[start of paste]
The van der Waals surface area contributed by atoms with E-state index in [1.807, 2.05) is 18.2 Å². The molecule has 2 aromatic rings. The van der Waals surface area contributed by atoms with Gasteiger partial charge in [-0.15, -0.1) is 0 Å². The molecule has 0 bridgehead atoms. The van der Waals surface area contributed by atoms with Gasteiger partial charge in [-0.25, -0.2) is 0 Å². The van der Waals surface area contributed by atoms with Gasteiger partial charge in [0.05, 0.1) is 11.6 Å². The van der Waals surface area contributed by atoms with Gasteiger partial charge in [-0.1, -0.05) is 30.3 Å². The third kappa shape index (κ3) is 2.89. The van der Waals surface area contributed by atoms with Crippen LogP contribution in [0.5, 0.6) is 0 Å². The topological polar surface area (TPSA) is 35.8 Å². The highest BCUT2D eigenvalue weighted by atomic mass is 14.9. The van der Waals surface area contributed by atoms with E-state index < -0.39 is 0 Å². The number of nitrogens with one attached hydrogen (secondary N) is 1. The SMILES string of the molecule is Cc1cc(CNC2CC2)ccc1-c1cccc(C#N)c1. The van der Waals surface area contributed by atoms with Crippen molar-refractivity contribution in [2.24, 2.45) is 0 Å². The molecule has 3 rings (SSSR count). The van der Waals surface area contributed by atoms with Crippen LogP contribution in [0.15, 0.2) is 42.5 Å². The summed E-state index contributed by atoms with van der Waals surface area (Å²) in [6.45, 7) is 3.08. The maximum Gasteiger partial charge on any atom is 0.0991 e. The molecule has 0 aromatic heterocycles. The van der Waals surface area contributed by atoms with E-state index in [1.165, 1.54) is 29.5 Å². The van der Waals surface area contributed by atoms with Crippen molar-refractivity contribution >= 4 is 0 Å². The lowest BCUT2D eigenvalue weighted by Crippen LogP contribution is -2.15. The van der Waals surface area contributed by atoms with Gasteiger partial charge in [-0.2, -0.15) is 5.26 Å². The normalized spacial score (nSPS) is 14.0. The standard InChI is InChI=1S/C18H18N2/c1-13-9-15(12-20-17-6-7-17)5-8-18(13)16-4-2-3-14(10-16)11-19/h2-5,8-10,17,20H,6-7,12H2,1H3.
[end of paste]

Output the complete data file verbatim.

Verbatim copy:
The van der Waals surface area contributed by atoms with E-state index in [1.807, 2.05) is 18.2 Å². The molecule has 2 aromatic rings. The van der Waals surface area contributed by atoms with Gasteiger partial charge in [-0.15, -0.1) is 0 Å². The molecule has 0 bridgehead atoms. The van der Waals surface area contributed by atoms with Gasteiger partial charge in [-0.25, -0.2) is 0 Å². The van der Waals surface area contributed by atoms with Gasteiger partial charge in [0.05, 0.1) is 11.6 Å². The van der Waals surface area contributed by atoms with Gasteiger partial charge in [-0.1, -0.05) is 30.3 Å². The third kappa shape index (κ3) is 2.89. The van der Waals surface area contributed by atoms with Crippen LogP contribution in [0.5, 0.6) is 0 Å². The topological polar surface area (TPSA) is 35.8 Å². The highest BCUT2D eigenvalue weighted by atomic mass is 14.9. The van der Waals surface area contributed by atoms with E-state index < -0.39 is 0 Å². The number of nitrogens with one attached hydrogen (secondary N) is 1. The SMILES string of the molecule is Cc1cc(CNC2CC2)ccc1-c1cccc(C#N)c1. The van der Waals surface area contributed by atoms with Crippen molar-refractivity contribution in [2.24, 2.45) is 0 Å². The molecule has 3 rings (SSSR count). The van der Waals surface area contributed by atoms with Crippen LogP contribution in [0.15, 0.2) is 42.5 Å². The summed E-state index contributed by atoms with van der Waals surface area (Å²) in [6.45, 7) is 3.08. The maximum Gasteiger partial charge on any atom is 0.0991 e. The molecule has 0 aromatic heterocycles. The van der Waals surface area contributed by atoms with E-state index in [1.165, 1.54) is 29.5 Å². The van der Waals surface area contributed by atoms with Crippen molar-refractivity contribution >= 4 is 0 Å². The lowest BCUT2D eigenvalue weighted by Crippen LogP contribution is -2.15. The van der Waals surface area contributed by atoms with Gasteiger partial charge in [-0.2, -0.15) is 5.26 Å². The normalized spacial score (nSPS) is 14.0. The standard InChI is InChI=1S/C18H18N2/c1-13-9-15(12-20-17-6-7-17)5-8-18(13)16-4-2-3-14(10-16)11-19/h2-5,8-10,17,20H,6-7,12H2,1H3.